4 Answers | Add Yours
This is an observation as a young child. Scout sees Atticus aging before her eyes--especially during the Tom Robinson trial--but she only sees him as feeble in her earlier years. Later, she recognizes that he is "older" than most other dads, but she does not see him as feeble. Scout and Jem both recognize the strength in Atticus and the respect he commands of those around him. Little things like the mad dog and the way he handles himself in front of the mob at the jail make them realize how strong their father is regardless of physical age.
I think the observation that Atticus was feeble reflects Scout's childhood perception. Children tend to see things in an exaggerated perspective. The fact that Atticus can easily shoot the mad dog, face a lynch mob unarmed and single handed, and clearly ascertain the truth in the courtroom (regardless of the outcome) proves that he was not actually feeble as Scout believes. Scout and Jem are young and active - to them, their father's habit of sitting and reading the paper and his occupation as a lawyer make him seem so much older than they are, but it is merely their childish perception.
This is definitely Scout's opinion when she was younger. She and Jem wished Atticus was younger at the beginning of the story and wanted him to do things with them like other dads. Atticus was older than the other dads, and he didn't seem very exciting to the kids. When Atticus shot the rabid dog, however, the children found out that Atticus had been an excellent shot when he was younger, and they had new respect for Atticus as a father. You know that Scout as the older narrator looks back on her father with great love and respect for the kind of man and father he was.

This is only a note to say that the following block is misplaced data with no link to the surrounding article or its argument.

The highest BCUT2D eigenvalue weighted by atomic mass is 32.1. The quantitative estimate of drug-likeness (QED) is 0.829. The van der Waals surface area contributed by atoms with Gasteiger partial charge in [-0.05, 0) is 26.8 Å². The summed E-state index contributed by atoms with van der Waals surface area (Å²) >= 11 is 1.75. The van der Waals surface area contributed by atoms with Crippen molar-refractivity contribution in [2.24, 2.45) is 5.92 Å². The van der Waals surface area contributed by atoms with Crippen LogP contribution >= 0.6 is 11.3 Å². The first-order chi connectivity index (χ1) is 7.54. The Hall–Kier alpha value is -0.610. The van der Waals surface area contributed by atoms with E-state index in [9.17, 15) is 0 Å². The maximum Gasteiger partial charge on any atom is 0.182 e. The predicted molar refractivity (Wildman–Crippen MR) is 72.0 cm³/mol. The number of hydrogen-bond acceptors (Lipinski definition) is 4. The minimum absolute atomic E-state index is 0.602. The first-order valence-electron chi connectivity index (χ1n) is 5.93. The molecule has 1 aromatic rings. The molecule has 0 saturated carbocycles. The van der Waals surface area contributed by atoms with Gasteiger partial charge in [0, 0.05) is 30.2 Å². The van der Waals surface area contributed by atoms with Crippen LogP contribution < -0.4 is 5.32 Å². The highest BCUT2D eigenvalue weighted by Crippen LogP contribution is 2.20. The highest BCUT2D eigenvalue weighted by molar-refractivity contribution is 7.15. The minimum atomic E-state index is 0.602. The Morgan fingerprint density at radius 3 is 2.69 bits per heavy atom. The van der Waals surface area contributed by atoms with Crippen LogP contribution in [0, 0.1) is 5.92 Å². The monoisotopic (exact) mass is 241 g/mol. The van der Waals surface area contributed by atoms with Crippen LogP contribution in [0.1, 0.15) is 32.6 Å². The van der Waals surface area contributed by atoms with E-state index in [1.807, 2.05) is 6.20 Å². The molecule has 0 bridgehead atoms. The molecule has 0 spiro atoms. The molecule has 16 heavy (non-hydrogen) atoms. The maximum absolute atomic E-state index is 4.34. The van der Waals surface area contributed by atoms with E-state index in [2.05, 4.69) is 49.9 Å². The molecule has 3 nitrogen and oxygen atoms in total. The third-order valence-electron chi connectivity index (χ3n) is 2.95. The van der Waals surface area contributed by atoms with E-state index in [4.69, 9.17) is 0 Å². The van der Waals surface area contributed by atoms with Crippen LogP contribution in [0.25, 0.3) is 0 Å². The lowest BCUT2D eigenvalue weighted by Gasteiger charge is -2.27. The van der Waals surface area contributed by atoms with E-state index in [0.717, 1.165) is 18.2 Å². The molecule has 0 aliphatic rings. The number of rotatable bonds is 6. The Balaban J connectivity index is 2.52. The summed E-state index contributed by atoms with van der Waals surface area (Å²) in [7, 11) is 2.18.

Scout says Atticus was feeble.
Scout says Atticus was feeble. Do you think that this is her view as she tells the story or her view when she was younger?
I definitely believe this occured when she was younger. Somethings you can just tell because it has more of a juvenile tone to it than it does a more mature tone. And with me still being in a child's stage (although a teenager) i still can differentiate the thoughts of a child in contrast to the thoughts of an adult.
We’ve answered 317,342 questions. We can answer yours, too.Ask a question